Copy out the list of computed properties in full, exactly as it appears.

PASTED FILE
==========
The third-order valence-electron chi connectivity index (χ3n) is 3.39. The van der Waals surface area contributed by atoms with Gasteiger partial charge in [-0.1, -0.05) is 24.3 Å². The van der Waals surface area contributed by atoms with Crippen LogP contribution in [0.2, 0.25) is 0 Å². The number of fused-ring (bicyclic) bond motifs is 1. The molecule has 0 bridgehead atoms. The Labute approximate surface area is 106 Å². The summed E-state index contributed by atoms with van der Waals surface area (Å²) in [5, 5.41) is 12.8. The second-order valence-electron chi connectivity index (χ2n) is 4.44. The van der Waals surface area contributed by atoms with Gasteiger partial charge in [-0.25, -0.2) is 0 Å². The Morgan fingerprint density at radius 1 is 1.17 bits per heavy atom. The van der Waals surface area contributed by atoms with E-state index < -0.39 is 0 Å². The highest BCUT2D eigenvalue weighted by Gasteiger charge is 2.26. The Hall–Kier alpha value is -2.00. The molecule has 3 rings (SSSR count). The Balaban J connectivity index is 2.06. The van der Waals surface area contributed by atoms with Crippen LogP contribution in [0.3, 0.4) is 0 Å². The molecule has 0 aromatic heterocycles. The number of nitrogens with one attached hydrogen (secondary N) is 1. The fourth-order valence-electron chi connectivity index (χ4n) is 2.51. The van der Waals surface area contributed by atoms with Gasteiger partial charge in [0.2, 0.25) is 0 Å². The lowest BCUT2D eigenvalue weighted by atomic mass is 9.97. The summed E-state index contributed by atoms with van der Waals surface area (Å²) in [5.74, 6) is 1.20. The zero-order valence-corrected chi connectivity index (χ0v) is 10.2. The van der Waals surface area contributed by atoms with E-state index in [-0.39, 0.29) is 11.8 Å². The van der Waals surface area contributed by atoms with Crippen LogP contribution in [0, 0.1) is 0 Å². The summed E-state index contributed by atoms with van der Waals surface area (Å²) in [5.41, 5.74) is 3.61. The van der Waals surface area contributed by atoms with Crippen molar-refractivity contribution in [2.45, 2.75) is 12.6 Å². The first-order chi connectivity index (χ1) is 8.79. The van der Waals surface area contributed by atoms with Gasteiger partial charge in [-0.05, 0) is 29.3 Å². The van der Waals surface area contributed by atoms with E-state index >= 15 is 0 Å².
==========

The third-order valence-electron chi connectivity index (χ3n) is 3.39. The van der Waals surface area contributed by atoms with Gasteiger partial charge in [-0.1, -0.05) is 24.3 Å². The van der Waals surface area contributed by atoms with Crippen LogP contribution in [0.2, 0.25) is 0 Å². The number of fused-ring (bicyclic) bond motifs is 1. The molecule has 0 bridgehead atoms. The Labute approximate surface area is 106 Å². The summed E-state index contributed by atoms with van der Waals surface area (Å²) in [5, 5.41) is 12.8. The second-order valence-electron chi connectivity index (χ2n) is 4.44. The van der Waals surface area contributed by atoms with Gasteiger partial charge in [-0.25, -0.2) is 0 Å². The Morgan fingerprint density at radius 1 is 1.17 bits per heavy atom. The van der Waals surface area contributed by atoms with E-state index < -0.39 is 0 Å². The highest BCUT2D eigenvalue weighted by Gasteiger charge is 2.26. The Hall–Kier alpha value is -2.00. The molecule has 3 rings (SSSR count). The Balaban J connectivity index is 2.06. The van der Waals surface area contributed by atoms with Crippen LogP contribution in [0.3, 0.4) is 0 Å². The molecule has 0 aromatic heterocycles. The number of nitrogens with one attached hydrogen (secondary N) is 1. The fourth-order valence-electron chi connectivity index (χ4n) is 2.51. The van der Waals surface area contributed by atoms with Gasteiger partial charge in [0.2, 0.25) is 0 Å². The lowest BCUT2D eigenvalue weighted by atomic mass is 9.97. The summed E-state index contributed by atoms with van der Waals surface area (Å²) in [5.74, 6) is 1.20. The zero-order valence-corrected chi connectivity index (χ0v) is 10.2. The van der Waals surface area contributed by atoms with E-state index in [-0.39, 0.29) is 11.8 Å². The van der Waals surface area contributed by atoms with Crippen LogP contribution in [0, 0.1) is 0 Å². The summed E-state index contributed by atoms with van der Waals surface area (Å²) in [5.41, 5.74) is 3.61. The van der Waals surface area contributed by atoms with Crippen molar-refractivity contribution in [2.45, 2.75) is 12.6 Å². The first-order chi connectivity index (χ1) is 8.79. The van der Waals surface area contributed by atoms with Gasteiger partial charge in [-0.05, 0) is 29.3 Å². The van der Waals surface area contributed by atoms with E-state index >= 15 is 0 Å².